### 5.1 *R*2 Indicator-Based Selection

Algorithm 1 shows the pseudocode of the -EMOA with a simple indicator-based steady state selection. After a random initialization of the population and the generation of one new offspring per iteration, the -EMOA uses standard non-dominated sorting and deletes the solution with the worst rank that has the smallest indicator loss, or, in other words, the deletion of which results in the smallest indicator value of the remaining population. The utopian point and the set of weight vectors are direct parameters of the algorithm which makes it possible to integrate various preferences of a decision maker into the search as we have shown in a preliminary study (Trautmann et al., 2013). Here, we present results of a MATLAB implementation which is further optimized for speed and therefore runs similarly fast as the MATLAB implementation of the SMS-EMOA (Beume et al., 2007) for the tested instances and parameter settings.

### 5.2 Implementation Details of the *R*2-EMOA

The above described -EMOA has been implemented in MATLAB on the basis of the SMS-EMOA implementation of Kretschmar and Wagner, available via Beume et al. (2012) which also served as a reference algorithm.^{3} To optimize for speed, the weighted Chebyshev value for each solution and weight vector is only calculated once and stored throughout the algorithm. Furthermore, instead of calculating the value for all the solution sets , as in the pseudocode of Algorithm 1, we determine the worst solution within the set *R _{h}* directly. For each solution , we thereby calculate the sum of differences in Chebyshev values between solution and the second best solution for each weight vector over all the weight vectors, for which itself results in the best Chebyshev function value, see also Definition 5. The overall worst solution in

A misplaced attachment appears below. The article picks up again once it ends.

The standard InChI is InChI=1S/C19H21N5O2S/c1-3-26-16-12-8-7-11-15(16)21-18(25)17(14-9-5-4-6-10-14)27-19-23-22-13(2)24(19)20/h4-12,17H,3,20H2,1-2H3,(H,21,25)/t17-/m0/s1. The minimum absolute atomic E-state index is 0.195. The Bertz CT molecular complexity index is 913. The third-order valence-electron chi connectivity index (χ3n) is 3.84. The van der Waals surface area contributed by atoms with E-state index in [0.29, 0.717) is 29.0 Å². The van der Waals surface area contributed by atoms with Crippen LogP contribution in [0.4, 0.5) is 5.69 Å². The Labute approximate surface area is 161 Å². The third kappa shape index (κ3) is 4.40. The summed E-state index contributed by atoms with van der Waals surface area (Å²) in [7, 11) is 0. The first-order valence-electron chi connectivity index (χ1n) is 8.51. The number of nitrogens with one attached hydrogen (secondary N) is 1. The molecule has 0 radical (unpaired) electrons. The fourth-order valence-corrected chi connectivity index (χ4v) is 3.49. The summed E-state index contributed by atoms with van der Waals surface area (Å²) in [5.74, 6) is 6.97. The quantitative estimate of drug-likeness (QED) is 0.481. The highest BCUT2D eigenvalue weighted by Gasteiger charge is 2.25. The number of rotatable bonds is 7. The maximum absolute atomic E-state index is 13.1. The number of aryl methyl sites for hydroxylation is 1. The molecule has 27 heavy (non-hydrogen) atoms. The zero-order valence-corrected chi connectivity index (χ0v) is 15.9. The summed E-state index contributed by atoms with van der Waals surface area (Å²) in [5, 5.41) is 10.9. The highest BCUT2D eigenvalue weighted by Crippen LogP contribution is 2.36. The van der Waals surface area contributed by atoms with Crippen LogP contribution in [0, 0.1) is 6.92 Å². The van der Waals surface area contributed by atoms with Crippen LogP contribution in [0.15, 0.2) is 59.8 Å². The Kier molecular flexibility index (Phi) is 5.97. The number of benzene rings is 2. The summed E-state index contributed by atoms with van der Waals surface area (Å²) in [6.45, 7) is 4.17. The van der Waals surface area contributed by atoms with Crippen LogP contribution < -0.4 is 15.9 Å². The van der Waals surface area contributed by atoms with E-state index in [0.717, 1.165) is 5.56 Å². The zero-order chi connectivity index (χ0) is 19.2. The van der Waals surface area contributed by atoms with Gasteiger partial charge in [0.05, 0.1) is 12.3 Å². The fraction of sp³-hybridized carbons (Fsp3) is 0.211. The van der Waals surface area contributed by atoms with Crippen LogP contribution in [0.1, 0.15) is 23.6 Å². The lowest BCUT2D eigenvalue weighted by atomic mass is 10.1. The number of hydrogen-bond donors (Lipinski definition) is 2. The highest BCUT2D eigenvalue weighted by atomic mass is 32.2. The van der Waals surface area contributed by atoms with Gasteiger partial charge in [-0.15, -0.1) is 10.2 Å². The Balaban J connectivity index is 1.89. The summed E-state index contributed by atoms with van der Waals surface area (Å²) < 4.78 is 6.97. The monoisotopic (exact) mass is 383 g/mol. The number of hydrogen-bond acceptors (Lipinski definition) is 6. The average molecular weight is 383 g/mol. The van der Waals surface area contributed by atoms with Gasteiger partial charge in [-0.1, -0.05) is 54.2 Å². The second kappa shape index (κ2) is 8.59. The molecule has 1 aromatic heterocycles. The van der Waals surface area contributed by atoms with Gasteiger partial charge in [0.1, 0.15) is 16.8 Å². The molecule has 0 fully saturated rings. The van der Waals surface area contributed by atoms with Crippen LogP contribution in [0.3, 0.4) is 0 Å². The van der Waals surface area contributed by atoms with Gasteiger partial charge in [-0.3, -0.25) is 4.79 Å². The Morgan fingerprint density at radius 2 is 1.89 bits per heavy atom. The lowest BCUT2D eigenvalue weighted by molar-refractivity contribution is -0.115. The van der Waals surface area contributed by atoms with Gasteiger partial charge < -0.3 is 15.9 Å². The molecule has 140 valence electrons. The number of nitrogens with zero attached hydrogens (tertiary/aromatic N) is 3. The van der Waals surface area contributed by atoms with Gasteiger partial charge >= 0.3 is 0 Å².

*R*is then the one with the smallest sum.

_{h}For the following experiments, we use a population size of in order to be able to compare the -EMOA results with the approximated optimal -distributions of the previous experiments. As variation operators, polynomial mutation and SBX crossover are used with the standard parameter setting from Beume et al. (2012); variable crossover probability: 0.9, distribution index for crossover: 15, variable mutation probability: 1/(number of variables), distribution index for mutation: 20, variable swap probability: 0.5). Online convergence detection (Wagner and Trautmann, 2010; Wagner et al., 2011) is turned off and we run each algorithm 10 times with independently chosen random seeds. Each run is stopped after 150,000 function evaluations. According to whether the weights are chosen uniformly in weight space or in angle space, we distinguish between the two algorithms -EMOA and -EMOA. In all cases, the number of weights is 500. As test problems, we again use the above DTLZ1, DTLZ2, DTLZ7, ZDT1, and ZDT3 functions with 6, 11, 21, 30, and 30 decision variables as suggested in Zitzler et al. (2000), Deb et al. (2002), and Deb et al. (2001; for DTLZ7). For the DTLZ7 problem, and different from the original publication, we restrict the variables to the interval instead of the interval in order to have a Pareto front with four disconnected front parts as in the results on the optimal -distributions above. The initial population is drawn by sampling within the feasible search space uniformly at random. The ideal point is except for the ZDT3 problem where it is chosen as . The SMS-EMOA chooses the reference point of the HV indicator adaptively as in Beume et al. (2007).

### 5.3 Comparison Baseline: Approximations of Optimal -Distributions

In order to compare the two R2-EMOA variants with the SMS-EMOA, we generated the best known approximation of the optimal -distribution for each test problem and 500 weight vectors in the following way. First, 10 independent CMA-ES runs with maximally three restarts each were started similar to the ones in Section 4. Second, a simple local search in terms of MATLAB’s fmincon was run for each test problem. And last, the CMA-ES approximations as well as the final R2-EMOA populations after 150,000 function evaluations were further refined by running the same fmincon local search with the CMA-ES and R2-EMOA outputs as starting solutions. The best of all those approximations of the optimal -distribution was taken as a baseline in the following experimental comparison.